The Royal Court Theatre hosts a conversation among former Anonymous LulzSec members facilitated by anthropologist Gabriella Coleman.
“Japan’s estimated population at the time of their last census was 127 million, and people have been living on this small collection of islands since the Jomon period (~12,000 BCE.) In an increasingly crowded country with a strong traditional belief in ghosts and hauntings, the question of avoiding a marauding ghost becomes impossible to solve, […]
Brain Pickings looks at the life and work of Tove Jansson and the wisdom of her character, Too-ticky. “Too-ticky, the sage of Moominvalley who solves even the most existential of problems with equal parts practicality and wisdom, was inspired by the love of Jansson’s life — the great Finnish sculptor and graphic arts pioneer Tuulikki […]
Photographer Kevin Weir uses vintage photographs to create haunting animation in “The Flux Machine.” The Guardian has an interview with Weir and more on his work.
The Princeton University Digital Library has digitized three Seventeenth Century Japanese illustrated scrolls and you can view them here. Meanwhile, 100,000 images from Getty Research Institute are now available at the Digital Library of America. (via @BibliOdyssey)
At Atlas Obscura, J.W. Ocker writes about Edgar Allan Poe’s “The Raven” in monuments, memorials, artifacts and ephemera. “I spent more than a year visiting memorials, mementos, monuments, and more dedicated or connected to Edgar Allan Poe in the places he lived and visited. That meant traveling from Massachusetts all the way down to an […]
Tom Burtonwood has created Folium, a book of three-dimensional printing of bas relief, for the Art Institute of Chicago from its collection. (Via Boing Boing)
“A mid-20th century collaboration between artists, poets and printers gave rise to a unique book of surrealistic creatures accompanied by complementary typographic art poems.” See more at BibliOdyssey. (Thanks, Andrezo!)
The Gutter’s own Keith writes about The Gangs of Wasseypur for Teleport City. “But more than that, Gangs of Wasseypur isn’t a potential Bollywood cross-over hit because it isn’t a Bollywood film. If anything, it is the antithesis of a Bollywood movie….Gangs of Wasseypur dwells in the spaces Bollywood does not want to show. The […]
Filmmaker, cinema verité innovator and journalist Robert Drew has died. The New York Times, The Los Angeles Times and The Guardian have obituaries. Grantland has a memoriam of his work and life. “Drew died last week. He was 90. His genre was cinema verité, which is a much more artful way into truth. He made portraits […]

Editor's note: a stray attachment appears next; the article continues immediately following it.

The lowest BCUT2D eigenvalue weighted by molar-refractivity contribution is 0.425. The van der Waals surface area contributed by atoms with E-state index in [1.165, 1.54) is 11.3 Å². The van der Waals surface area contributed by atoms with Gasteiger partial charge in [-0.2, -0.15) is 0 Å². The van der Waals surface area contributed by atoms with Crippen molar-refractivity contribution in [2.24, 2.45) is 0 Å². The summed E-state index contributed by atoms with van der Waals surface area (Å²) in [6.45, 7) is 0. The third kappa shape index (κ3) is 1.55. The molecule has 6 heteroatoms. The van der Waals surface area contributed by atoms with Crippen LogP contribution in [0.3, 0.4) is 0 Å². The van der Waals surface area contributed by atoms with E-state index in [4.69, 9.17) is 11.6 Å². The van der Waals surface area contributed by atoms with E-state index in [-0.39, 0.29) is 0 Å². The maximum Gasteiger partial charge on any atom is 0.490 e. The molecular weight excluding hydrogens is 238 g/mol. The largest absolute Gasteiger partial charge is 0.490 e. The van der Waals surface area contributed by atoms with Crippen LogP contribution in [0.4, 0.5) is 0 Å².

What’s happening with The Projection Booth, you ask? This week The Projection Booth watches Caligula (1979) and TPB‘s Mike White is interviewed by Dave Pace at La Politique Psychotronique.
At Paleofuture, Matt Novak writes about Idiocracy‘s unpleasant implications: “Sure. As an over-the-top comedic dystopia, the movie is actually enjoyable. But the movie’s introduction makes it an unnerving reference to toss around as our go-to insult….Unlike other films that satirize the media and the soul-crushing consequences of sensationalized entertainment (my personal favorite being 1951’s Ace […]
Screen Editor Alex’s latest piece for the Gutter is one of RogerEbert.com’s daily Thumbnails. Meanwhile, at the Alcohol Professor, SF/F Editor Keith writes about the Stonewall Inn, aka, “The Bar That Launched Pride.”
Designer Massimo Vignelli has died. Fast Company Design, The Smithsonian Magazine and The New York Times have obituaries. The Verge shares a gallery of his work from the New York subway system map to Bloomingdale’s bags to American Airlines’ logo. Here Vignelli talks about design and his career.
Last month, I wrote about British (and a little pre-People’s Republic Chinese) censorship of Hong Kong movies and the ways that wuxia and kung fu movies in particular got around British control of political speech. And now, with wuxia and kung fu movies seemingly all nationalistic, dissent has creeped into the crime films, so this […]
The Gutter’s own Keith writes about No Wave, Black cinema, ninjas, kung fu, cultural sharing, cultural appropriation, music and New York in a piece on The Deadly Art of Survival for Teleport City. “Its curious place in the history of cinema, for instance, [is] as this weird amalgamation of no wave, black cinema, and martial […]
The Smithsonian Magazine‘s Vicky Gan looks at “The Story Behind the Failed Minstrel Show at the 1964 World’s Fair.” “Remarkably, the musical received support from the NAACP. The organization, understandably turned off by the minstrel show label, was critical of the production at first, but after seeing a Boston preview NAACP officials reversed their stance, […]
Every April, we like to switch things up at the Gutter, with the editors writing about something outside their domains. This week, Comics Editor Carol writes about subtitles, censorship and Hong Kong cinema. I don’t remember the first kung fu movie I ever watched. I am terrible at remembering “firsts.” But I do remember the […]
Some interesting thoughts on South Korean cinema with “A Dish Best Served Bloody: Revenge In South Korean Cinema” and this Cannes program piece on Arirang (1926) and the history of Korean film.
Al-Jazeera America profiles John Pirozzi’s Don’t Think I’ve Forgotten, a documentary about Cambodian rock’n’roll and musicians who survived the Khmer Rouge. “Until 1975, music thrived in Phnom Penh, with clubs full night after night, crowds gathering in the streets around transistor radios to hear the latest releases, and the biggest stars being feted by the […]
keep looking »